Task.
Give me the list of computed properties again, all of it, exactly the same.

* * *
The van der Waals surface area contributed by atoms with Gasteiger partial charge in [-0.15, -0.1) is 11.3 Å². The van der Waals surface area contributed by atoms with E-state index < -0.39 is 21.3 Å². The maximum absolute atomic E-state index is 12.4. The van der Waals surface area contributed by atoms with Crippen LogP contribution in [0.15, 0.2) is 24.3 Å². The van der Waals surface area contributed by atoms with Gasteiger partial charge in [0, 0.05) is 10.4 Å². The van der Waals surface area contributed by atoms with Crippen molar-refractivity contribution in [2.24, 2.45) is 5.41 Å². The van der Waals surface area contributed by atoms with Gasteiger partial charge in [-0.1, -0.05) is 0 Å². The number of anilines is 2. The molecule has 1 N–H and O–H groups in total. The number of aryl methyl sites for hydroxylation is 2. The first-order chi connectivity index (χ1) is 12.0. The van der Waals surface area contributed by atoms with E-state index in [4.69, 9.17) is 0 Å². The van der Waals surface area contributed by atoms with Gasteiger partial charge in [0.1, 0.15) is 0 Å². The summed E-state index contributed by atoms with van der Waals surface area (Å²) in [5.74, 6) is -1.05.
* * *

The van der Waals surface area contributed by atoms with Gasteiger partial charge in [-0.15, -0.1) is 11.3 Å². The van der Waals surface area contributed by atoms with E-state index < -0.39 is 21.3 Å². The maximum absolute atomic E-state index is 12.4. The van der Waals surface area contributed by atoms with Crippen LogP contribution in [0.15, 0.2) is 24.3 Å². The van der Waals surface area contributed by atoms with Gasteiger partial charge in [0, 0.05) is 10.4 Å². The van der Waals surface area contributed by atoms with Crippen molar-refractivity contribution in [2.24, 2.45) is 5.41 Å². The van der Waals surface area contributed by atoms with Gasteiger partial charge in [-0.1, -0.05) is 0 Å². The number of anilines is 2. The molecule has 1 N–H and O–H groups in total. The number of aryl methyl sites for hydroxylation is 2. The first-order chi connectivity index (χ1) is 12.0. The van der Waals surface area contributed by atoms with E-state index in [4.69, 9.17) is 0 Å². The van der Waals surface area contributed by atoms with Gasteiger partial charge in [0.1, 0.15) is 0 Å². The summed E-state index contributed by atoms with van der Waals surface area (Å²) in [5.74, 6) is -1.05.